This is an article from the Spring 2015 issue of Canadian Art.
Eli Bornowsky used to paint in series—for example, his early “dot” canvases, circa 2008–09, the diptychs exhibited at the Western Front in 2010, or the ball-paintings at G Gallery in 2013. The bodies of work were comprised of distinct pieces, variations on a set form with each independent work related. The eye could wander, building connections, reading the paintings as a suite, with each commenting on the next. At first glance, Bornowsky’s latest work, on view at the Burnaby Art Gallery, seems to have abandoned his former concerns. On display were paintings and drawings that present a variety of styles. It appears that Bornowsky’s previous three summers pursuing an MFA at Bard have encouraged him to diverge. Stylistically, the paintings vary in ways his work never has. Superficially, the paintings have an affinity to a lot of contemporary painting—the feeling of a cold exercise for the purpose of an experiment. But the more time you give them, the more they warm up. They eschew the nihilism of so-called “Zombie Formalism,” “Crapstraction,” or even “Conceptual Painting” for a far more thorough expansion of his previous work, which explores visual sensation.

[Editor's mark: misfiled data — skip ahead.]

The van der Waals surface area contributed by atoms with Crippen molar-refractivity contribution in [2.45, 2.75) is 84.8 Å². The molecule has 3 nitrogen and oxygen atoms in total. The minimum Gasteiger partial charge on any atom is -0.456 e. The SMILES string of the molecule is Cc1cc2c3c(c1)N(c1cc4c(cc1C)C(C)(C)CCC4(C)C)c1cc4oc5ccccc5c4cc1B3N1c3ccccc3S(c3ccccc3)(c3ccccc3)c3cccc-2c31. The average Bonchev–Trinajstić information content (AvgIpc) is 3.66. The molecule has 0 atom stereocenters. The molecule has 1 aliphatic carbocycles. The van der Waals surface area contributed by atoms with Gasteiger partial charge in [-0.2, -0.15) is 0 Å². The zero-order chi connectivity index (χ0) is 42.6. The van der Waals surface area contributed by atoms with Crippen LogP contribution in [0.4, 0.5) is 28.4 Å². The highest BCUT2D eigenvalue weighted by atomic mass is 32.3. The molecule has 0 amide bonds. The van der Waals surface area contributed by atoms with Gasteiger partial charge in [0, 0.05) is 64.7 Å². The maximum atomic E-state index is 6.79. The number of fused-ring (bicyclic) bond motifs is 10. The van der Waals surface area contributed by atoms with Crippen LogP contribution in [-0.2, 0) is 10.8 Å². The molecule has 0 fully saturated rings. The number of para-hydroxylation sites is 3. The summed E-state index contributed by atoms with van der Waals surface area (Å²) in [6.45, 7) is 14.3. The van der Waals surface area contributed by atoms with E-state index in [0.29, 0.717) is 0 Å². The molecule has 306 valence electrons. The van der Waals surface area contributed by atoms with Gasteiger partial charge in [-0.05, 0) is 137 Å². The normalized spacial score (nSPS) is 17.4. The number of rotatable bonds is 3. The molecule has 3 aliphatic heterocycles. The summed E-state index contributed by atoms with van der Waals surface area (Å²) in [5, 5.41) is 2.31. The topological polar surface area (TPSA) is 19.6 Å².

One group, titled Wetness and Light, and another, Cold Numbers (both 2014), see the artist commanding pastel colours and compositional technique. The works in the set titled Abstraction (2014) owe a debt to Wols, in their resemblance of the German artist’s scratched vortexes. Wols’s influence on Vancouver art can been seen in the photography of Roy Arden, Stephen Waddell and Jeff Wall. It is fascinating to see it here in a painter, too.
Where in previous exhibitions Bornowsky limited himself to one visual style, and the differences in similar works took on significance, here he explored the differences between styles. His work is about the visual dissonance between them. The final stand-alone painting, Flying Machine (2014), made it evident that he is meditating on how these styles relate (or do not relate). Many of the shapes and gestures of his previous work appear in this canvas, in effect transforming it into a visual index, or gloss, of his paintings to date.
With varying degrees of success, drawing has also been a longstanding concern of Bornowsky’s. Modern Jester (2014), a suite of eight drawings in watercolour and gouache on paper towel, displayed a delightful playfulness with colour and form. However, Grey Point Perspectives (2014)—24 drawings in graphite, gouache, ink, watercolour and oil, which Bornowsky instructed to be exhibited adjacent to a selection of landscape paintings from the BAG’s collection—rarely transcended a provisional, sketch-like quality. Yet what emerges from “All is Unmentionable, Up in the Air” is, in fact, a developing sensibility. Instead of remaining within a single visual idiom, Bornowsky brings different styles together to explore the harmonic dissonance between them. His work has become more difficult. But it is also more sophisticated and rewarding.